This article is more than 1 year old
The cold, cold heart of Web 2.0
On the people-powered net, you're just another number
What's missing from the numbers
But in both cases there is a crucial aspect of human relations that is missed out and threatened as a result. This is that the means by which people discover, choose or access something can very often contribute its value. People are not only outcome-oriented.
Technologies such as recommendation systems, used most prominently by Amazon.com to help people find books and music they may like, can erode valuable processes by which people discover new authors or artists. The process of discovery is speeded up to the point where the end product also becomes that much more disposable. Bands now shoot to fame with their first record, then disappear soon after. The pursuit of maximum convenience in the cultural sphere risks dissolving what we value in it in the first place.
Outside of the economy - and very often within the economy too - we find that the constraints and accidents of everyday life are the basis for enjoyable and meaningful activities. They don't necessarily connect us to the people we most want to speak to or the music we most want to listen to. Sometimes they even frustrate us.
But this shouldn't lead to business process re-engineering. Becker would disagree, but when we vote, chat to neighbours, browse through a record shop we are not seeking some outcome in the most efficient manner available. We are engaging in an activity that we find valuable.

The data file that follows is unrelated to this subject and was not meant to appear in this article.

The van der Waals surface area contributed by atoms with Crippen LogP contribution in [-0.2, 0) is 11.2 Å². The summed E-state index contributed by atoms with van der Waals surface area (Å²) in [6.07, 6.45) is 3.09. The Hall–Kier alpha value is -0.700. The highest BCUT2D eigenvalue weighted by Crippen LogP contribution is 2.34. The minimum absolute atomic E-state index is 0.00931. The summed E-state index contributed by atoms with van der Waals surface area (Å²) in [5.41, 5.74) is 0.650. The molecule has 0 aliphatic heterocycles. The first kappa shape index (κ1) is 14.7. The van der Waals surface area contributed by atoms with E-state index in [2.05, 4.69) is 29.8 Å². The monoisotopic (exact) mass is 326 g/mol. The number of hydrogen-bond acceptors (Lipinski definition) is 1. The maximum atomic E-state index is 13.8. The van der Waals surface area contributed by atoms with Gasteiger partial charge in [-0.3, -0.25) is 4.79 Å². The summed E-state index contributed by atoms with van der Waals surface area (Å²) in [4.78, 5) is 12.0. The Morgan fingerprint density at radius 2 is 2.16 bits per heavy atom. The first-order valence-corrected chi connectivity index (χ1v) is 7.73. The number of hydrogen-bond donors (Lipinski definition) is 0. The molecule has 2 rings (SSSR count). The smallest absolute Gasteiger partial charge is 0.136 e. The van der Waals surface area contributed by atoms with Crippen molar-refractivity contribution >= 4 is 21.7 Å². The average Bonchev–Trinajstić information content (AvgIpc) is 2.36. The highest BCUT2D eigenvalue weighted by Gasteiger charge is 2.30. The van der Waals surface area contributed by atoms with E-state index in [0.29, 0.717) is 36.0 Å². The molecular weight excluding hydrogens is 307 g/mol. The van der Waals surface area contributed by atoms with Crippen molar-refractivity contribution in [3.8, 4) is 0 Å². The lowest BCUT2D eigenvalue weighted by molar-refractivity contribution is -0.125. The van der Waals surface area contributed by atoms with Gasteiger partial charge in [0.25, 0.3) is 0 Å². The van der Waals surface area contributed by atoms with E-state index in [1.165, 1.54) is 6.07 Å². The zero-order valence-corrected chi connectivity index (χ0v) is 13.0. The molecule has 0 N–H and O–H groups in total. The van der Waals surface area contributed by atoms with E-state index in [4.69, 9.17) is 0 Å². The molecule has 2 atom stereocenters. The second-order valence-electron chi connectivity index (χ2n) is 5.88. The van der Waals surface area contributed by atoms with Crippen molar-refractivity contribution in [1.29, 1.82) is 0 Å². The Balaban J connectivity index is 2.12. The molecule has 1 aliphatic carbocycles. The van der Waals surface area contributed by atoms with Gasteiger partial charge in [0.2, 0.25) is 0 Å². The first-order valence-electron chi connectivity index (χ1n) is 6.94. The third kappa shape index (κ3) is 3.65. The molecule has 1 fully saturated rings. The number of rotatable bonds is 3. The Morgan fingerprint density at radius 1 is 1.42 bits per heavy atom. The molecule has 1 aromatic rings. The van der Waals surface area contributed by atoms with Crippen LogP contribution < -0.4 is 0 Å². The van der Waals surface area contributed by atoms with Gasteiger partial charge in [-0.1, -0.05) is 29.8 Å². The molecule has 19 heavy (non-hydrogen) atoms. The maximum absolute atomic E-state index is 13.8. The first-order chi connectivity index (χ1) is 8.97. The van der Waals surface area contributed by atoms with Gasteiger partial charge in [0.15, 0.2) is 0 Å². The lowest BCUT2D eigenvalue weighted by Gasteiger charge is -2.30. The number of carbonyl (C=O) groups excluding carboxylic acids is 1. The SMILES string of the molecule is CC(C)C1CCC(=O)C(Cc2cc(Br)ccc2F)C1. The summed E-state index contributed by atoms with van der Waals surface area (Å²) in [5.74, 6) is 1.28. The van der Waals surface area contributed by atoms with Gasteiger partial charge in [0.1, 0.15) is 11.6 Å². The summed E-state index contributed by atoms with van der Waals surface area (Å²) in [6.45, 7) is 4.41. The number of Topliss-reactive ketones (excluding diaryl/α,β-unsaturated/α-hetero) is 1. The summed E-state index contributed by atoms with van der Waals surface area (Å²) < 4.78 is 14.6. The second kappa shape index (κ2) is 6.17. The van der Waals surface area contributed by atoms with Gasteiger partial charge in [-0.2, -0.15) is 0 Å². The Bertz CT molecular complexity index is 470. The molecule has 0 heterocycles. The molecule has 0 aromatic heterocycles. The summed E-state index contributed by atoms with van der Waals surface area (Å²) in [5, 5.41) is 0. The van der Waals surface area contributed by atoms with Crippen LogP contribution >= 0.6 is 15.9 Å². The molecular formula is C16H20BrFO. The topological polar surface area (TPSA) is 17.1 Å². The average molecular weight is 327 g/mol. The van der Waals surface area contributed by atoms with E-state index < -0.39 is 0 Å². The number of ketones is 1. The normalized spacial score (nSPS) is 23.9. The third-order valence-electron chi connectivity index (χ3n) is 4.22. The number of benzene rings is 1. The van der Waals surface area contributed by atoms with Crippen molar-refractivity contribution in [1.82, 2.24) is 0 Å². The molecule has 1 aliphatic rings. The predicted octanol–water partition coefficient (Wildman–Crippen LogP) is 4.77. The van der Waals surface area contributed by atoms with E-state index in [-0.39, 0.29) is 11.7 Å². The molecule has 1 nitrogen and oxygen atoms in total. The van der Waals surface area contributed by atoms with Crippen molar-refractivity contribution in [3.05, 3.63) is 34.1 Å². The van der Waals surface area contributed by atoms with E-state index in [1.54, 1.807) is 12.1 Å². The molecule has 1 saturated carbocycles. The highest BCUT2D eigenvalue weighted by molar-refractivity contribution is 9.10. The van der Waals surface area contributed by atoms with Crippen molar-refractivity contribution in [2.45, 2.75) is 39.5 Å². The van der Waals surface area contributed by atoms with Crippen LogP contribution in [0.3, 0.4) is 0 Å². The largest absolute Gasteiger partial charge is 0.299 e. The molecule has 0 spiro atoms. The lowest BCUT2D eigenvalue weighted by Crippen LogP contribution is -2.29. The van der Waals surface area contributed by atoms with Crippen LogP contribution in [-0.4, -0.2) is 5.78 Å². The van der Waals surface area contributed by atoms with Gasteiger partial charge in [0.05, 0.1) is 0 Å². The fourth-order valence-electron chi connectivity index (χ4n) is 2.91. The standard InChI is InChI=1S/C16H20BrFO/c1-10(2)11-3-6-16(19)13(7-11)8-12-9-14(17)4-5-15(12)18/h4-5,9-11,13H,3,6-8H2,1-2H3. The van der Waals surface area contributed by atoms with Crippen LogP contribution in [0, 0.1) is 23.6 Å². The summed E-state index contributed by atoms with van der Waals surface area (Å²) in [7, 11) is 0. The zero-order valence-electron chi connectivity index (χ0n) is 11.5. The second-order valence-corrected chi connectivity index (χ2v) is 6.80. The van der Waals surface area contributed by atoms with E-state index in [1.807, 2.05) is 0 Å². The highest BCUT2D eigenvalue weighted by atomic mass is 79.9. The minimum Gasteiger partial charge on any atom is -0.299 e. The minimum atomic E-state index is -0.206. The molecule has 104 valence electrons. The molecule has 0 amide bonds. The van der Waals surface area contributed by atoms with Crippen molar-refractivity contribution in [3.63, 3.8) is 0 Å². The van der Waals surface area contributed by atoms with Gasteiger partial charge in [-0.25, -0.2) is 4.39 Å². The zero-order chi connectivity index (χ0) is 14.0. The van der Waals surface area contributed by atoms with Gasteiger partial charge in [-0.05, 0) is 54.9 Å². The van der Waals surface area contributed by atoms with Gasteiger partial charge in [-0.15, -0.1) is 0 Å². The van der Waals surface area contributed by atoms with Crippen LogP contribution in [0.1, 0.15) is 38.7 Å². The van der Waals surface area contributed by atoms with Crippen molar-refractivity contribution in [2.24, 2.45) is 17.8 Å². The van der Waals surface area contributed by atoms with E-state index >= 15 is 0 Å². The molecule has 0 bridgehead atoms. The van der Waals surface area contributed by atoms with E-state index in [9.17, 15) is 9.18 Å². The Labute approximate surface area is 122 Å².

Undoubtedly there are instances where we do want our social lives to be more efficient. Organising a party can be time-consuming and tedious, and the fact that Facebook now makes this vastly easier is scarcely going to harm the atmosphere of the party.
But we should worry about this psychology seeping too far into our lives. What if there were an application that could make it easier to pass on my love to a family-member? What if I no longer needed to read books in order to cite them, but could search the quotes other people had extracted from them?
The irony is that Web 2.0 has been heralded as the dawn of a new era of community and togetherness. Through the financial eyes of a venture capitalist, this may appear to be true. For the rest of us, what this means is that community is now available to manipulate, choose and consume.
William Davies is a sociologist and policy analyst. His weblog is at Potlatch